The first thing you’re going to notice when comparing the American Akita with the Japanese Akita is the size. Japanese Akita are significantly smaller than American Akita. An American Akita is a large to extra large dog - females range from 70 to 110 lbs while males range from 90 to 130 lbs. Most American Akita top 80 lbs with ease. A Japanese Akita is a medium to large dog - females range from 45 to 65 lbs while males range from 60 to 80 lbs. It is almost unheard of for a Japanese Akita to exceed 80 lbs.
It is not simply a matter of weight, for the American Akita is definitely more heavyset than the Japanese Akita, but height as well. An average American Akita will be around 26” at the shoulder, and some specimens can even reach up to 29”. The breed is getting bigger and bigger as American breeders select for massive size. An average Japanese Akita will be around 24” at the shoulder, with few ever exceeding 26” and many falling closer to 22”. The breed is trending towards smaller size, due to the tighter living conditions of breeders in Japan.
In general, an American Akita will be 3” taller and 40 - 60 lbs heavier than the same gender counterpart Japanese Akita. The difference is astounding; an American Akita is almost twice as much dog as a Japanese Akita.
When you look at the two breeds, you will notice far more than just the size. The American Akita is a heavyset breed with thicker bones and a massive amount of padding. Its coat is short compared to the Japanese Akita, so what you’re seeing is all muscle and fat, not fluff. By contrast, the Japanese Akita is a lighter boned, athletic breed. It has a noticeable tuck-up around the groin and much less padding all over its body. The legs are more slender and the chest more narrow. The coat of the Japanese Akita is longer than an American Akita’s, so they can often appear larger and thicker than they really are. When the dog sheds its coat or gets wet, it appears to shrink down two sizes.
The same differences in body type applies to the head and face of the two breeds. The American Akita has a massive, heavy skull with a blunted muzzle that is almost as wide as its face. It has closer set rounded eyes and loose jowls. The head is round like a soccer ball with a steeper vertical slope between the eyes and more dome-like skull. This appearance has lent the nickname of “bear” to the breed, for the dog is indeed very bear-like in build and head. The Japanese Akita has a longer, more narrow muzzle that fits into the middle of its face with wide fluffy cheeks on either side. It has slanted, smaller eyes and finer facial features. The head is flatter and wider on top between the ears and it has a gradual slope from the forehead, between the eyes, to the muzzle. Many refer to the Japanese Akita as a “fox” because of how angular it looks.
The pricked ears and curly tail are both characteristic features of the Akita breeds, yet both breeds are different in this regard as well. The American Akita generally has a looser curled tail, often laying across the back or side limply without completing a full circle. The Japanese Akita has a tighter curled tail, almost always making a full circle, and sometimes held upright like a wheel on top of the dog’s spine. The American Akita’s ears point straight forward, and stand almost straight up when viewed in profile; they’re also close together, only a hand span or two apart. The Japanese Akita’s ears point forward and out to the sides, and when viewed in profile follow the same angle as the neck line; they’re further apart, usually at least two and a half hand spans.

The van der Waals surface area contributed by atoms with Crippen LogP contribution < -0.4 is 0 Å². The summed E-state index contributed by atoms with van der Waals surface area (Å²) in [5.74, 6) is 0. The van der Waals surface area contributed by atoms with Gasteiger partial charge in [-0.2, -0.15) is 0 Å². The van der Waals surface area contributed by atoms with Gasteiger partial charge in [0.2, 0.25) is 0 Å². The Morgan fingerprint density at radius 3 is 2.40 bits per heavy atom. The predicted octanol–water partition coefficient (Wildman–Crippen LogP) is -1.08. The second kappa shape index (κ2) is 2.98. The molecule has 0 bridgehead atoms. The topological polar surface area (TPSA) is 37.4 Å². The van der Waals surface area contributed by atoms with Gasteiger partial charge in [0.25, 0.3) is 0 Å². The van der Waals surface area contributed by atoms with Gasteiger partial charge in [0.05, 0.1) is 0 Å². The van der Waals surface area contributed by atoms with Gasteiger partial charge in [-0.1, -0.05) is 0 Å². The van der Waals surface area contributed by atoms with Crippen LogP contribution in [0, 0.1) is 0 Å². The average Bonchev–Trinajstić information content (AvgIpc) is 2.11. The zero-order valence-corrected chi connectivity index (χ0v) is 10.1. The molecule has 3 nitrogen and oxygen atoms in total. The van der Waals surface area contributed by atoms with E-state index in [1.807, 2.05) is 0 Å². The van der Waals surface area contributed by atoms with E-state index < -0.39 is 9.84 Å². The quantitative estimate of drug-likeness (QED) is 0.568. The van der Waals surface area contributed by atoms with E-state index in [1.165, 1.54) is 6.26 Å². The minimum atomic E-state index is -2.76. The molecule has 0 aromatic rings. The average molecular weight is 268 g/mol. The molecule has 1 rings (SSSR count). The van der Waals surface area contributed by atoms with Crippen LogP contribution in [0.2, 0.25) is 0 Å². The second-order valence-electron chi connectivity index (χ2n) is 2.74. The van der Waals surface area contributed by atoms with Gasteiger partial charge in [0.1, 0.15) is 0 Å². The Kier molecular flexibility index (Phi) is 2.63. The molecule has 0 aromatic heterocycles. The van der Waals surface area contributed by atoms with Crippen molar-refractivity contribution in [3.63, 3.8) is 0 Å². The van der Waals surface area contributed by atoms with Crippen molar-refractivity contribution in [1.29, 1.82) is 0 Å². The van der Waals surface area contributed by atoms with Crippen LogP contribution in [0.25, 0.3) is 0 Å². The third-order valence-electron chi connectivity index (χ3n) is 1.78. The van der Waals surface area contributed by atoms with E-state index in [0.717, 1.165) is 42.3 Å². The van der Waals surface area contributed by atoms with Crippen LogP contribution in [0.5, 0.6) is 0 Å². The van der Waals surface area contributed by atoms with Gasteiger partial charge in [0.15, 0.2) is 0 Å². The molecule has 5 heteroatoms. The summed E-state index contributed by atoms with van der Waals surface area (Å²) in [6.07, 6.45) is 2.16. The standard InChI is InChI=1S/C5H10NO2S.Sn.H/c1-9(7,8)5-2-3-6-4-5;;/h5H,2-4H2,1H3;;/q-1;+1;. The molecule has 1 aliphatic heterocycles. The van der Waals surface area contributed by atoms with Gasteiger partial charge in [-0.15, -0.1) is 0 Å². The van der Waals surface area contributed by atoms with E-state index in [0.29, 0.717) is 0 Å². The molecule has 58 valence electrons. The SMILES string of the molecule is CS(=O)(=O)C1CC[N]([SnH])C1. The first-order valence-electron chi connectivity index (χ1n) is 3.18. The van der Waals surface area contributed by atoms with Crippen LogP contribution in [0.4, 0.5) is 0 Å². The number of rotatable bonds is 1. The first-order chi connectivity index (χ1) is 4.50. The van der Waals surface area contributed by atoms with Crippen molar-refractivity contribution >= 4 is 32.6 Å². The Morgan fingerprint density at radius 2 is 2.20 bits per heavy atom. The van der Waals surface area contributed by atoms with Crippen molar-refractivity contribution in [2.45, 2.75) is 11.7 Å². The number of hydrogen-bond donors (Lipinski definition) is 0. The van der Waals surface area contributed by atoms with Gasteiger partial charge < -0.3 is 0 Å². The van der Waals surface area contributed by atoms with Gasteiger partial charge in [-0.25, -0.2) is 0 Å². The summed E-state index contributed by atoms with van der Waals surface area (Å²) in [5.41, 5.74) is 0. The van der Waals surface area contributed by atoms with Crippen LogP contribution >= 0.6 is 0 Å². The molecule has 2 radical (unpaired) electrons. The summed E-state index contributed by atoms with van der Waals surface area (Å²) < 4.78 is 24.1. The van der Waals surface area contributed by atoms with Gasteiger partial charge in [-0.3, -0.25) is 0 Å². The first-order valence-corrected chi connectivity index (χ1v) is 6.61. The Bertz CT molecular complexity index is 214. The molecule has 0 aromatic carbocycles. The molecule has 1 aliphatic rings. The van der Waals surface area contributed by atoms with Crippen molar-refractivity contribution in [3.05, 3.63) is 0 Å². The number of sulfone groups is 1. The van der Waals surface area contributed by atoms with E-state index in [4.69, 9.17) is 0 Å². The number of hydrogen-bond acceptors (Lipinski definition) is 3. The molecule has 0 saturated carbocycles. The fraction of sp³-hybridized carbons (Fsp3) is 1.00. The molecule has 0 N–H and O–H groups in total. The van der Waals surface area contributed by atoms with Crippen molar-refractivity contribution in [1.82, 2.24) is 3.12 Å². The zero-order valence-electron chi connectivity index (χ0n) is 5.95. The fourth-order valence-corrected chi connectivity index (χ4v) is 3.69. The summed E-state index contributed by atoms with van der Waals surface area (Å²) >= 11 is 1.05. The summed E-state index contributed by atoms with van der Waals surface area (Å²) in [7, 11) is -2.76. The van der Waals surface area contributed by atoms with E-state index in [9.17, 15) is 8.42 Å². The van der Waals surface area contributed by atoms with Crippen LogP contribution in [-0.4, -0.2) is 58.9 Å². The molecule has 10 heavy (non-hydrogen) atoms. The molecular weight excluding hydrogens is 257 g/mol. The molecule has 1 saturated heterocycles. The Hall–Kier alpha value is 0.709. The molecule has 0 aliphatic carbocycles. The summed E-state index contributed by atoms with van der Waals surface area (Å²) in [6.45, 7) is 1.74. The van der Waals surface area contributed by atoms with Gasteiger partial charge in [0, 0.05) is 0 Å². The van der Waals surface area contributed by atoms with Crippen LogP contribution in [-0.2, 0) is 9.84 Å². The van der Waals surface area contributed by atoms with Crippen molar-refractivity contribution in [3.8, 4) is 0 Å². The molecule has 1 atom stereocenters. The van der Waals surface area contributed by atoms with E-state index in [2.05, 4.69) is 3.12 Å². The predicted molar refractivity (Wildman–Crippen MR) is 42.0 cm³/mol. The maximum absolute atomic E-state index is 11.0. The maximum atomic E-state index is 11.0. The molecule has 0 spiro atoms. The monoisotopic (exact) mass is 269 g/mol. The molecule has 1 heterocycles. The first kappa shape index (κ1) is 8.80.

Color is the least important trait when it comes to conformation, yet many rely on it to differentiate between the two breeds. This can lead to erroneous assumptions, because the colors and patterns are not mutually exclusive. An American Akita can come in any color, although typically they will be a black, brown, mahogany, or fawn color with large areas of white (called pinto) and a black mask. More rarely they come in solid white, brindle, or a brilliant orange color we call red. These three colors - white, brindle, and red - are the only colors that a Japanese Akita comes in. The Japanese Akita may not have a black mask or pinto markings. So, although a Japanese Akita will not be colored like a typical American Akita, it is possible (albeit rare) for an American Akita to be colored like a Japanese Akita. Do not assume that a white, brindle, or red dog is a Japanese Akita simply because of its color. You must look at the dog’s size, build, head, coat, ears, and tail - really see the whole picture - to determine which breed it is.
At present there are between 200 to 250 Japanese Akita in all of the US and Canada. The breeding population consists of approximately 30 dogs. There are less than a dozen reputable breeders and only a couple disreputable ones. Most of the breeders and dogs are in California, where there is a thriving branch of the Japanese Akita preservation society, Akitainu Hozonkai (AKIHO), in Los Angeles. The breed preservation efforts include importing dogs from Japan and working closely with Japanese breeders. If you meet an Akita or Akita mix in the US, the odds are extremely high that it is an American Akita.
2020 Update: This was originally written eight years ago. Since then, the number of Japanese Akita in the US has about doubled. The rise of social media has made access to foreign breeders, particularly in Europe, much easier. This has led to a number of undocumented imports and litters, and far more dogs winding up in shelters than ever before. It is no longer true that you will not find a Japanese Akita or its mix in a shelter, at least in certain parts of the country where these unscrupulous breeders operate.